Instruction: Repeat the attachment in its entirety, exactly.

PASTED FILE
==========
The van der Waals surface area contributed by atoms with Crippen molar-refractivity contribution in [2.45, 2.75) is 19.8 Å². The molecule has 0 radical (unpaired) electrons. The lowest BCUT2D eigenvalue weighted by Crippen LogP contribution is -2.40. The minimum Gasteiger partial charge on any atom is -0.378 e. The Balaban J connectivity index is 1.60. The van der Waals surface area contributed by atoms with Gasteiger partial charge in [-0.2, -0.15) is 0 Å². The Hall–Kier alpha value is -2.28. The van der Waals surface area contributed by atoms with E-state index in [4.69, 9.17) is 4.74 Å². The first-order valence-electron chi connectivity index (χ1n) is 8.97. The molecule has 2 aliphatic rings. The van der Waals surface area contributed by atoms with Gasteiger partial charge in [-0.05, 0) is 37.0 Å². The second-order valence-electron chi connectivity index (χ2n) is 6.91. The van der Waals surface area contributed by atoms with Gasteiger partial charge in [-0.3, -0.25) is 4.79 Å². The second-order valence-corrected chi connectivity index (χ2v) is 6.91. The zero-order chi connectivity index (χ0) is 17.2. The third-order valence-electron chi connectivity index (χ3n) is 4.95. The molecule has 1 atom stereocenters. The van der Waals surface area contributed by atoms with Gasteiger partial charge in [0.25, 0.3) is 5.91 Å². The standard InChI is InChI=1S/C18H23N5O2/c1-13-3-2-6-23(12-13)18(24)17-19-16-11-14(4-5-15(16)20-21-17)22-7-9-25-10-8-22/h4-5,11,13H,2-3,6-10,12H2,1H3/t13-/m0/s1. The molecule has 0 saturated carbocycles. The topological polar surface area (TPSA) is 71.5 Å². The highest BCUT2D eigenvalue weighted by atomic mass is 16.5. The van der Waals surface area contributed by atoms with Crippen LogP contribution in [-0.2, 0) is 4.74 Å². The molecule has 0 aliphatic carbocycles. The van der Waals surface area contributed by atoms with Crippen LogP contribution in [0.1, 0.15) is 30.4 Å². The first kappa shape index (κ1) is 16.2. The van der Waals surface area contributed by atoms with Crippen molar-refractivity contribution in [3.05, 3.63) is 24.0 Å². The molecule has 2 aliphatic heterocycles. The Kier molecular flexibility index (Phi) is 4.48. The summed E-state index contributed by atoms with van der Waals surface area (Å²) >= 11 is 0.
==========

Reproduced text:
The van der Waals surface area contributed by atoms with Crippen molar-refractivity contribution in [2.45, 2.75) is 19.8 Å². The molecule has 0 radical (unpaired) electrons. The lowest BCUT2D eigenvalue weighted by Crippen LogP contribution is -2.40. The minimum Gasteiger partial charge on any atom is -0.378 e. The Balaban J connectivity index is 1.60. The van der Waals surface area contributed by atoms with Gasteiger partial charge in [-0.2, -0.15) is 0 Å². The Hall–Kier alpha value is -2.28. The van der Waals surface area contributed by atoms with E-state index in [4.69, 9.17) is 4.74 Å². The first-order valence-electron chi connectivity index (χ1n) is 8.97. The molecule has 2 aliphatic rings. The van der Waals surface area contributed by atoms with Gasteiger partial charge in [-0.05, 0) is 37.0 Å². The second-order valence-electron chi connectivity index (χ2n) is 6.91. The van der Waals surface area contributed by atoms with Gasteiger partial charge in [-0.3, -0.25) is 4.79 Å². The second-order valence-corrected chi connectivity index (χ2v) is 6.91. The zero-order chi connectivity index (χ0) is 17.2. The third-order valence-electron chi connectivity index (χ3n) is 4.95. The molecule has 1 atom stereocenters. The van der Waals surface area contributed by atoms with Gasteiger partial charge in [0.25, 0.3) is 5.91 Å². The standard InChI is InChI=1S/C18H23N5O2/c1-13-3-2-6-23(12-13)18(24)17-19-16-11-14(4-5-15(16)20-21-17)22-7-9-25-10-8-22/h4-5,11,13H,2-3,6-10,12H2,1H3/t13-/m0/s1. The molecule has 0 saturated carbocycles. The topological polar surface area (TPSA) is 71.5 Å². The highest BCUT2D eigenvalue weighted by atomic mass is 16.5. The van der Waals surface area contributed by atoms with Crippen LogP contribution in [-0.2, 0) is 4.74 Å². The molecule has 0 aliphatic carbocycles. The van der Waals surface area contributed by atoms with Crippen LogP contribution in [0.1, 0.15) is 30.4 Å². The first kappa shape index (κ1) is 16.2. The van der Waals surface area contributed by atoms with Crippen molar-refractivity contribution in [3.05, 3.63) is 24.0 Å². The molecule has 2 aliphatic heterocycles. The Kier molecular flexibility index (Phi) is 4.48. The summed E-state index contributed by atoms with van der Waals surface area (Å²) >= 11 is 0.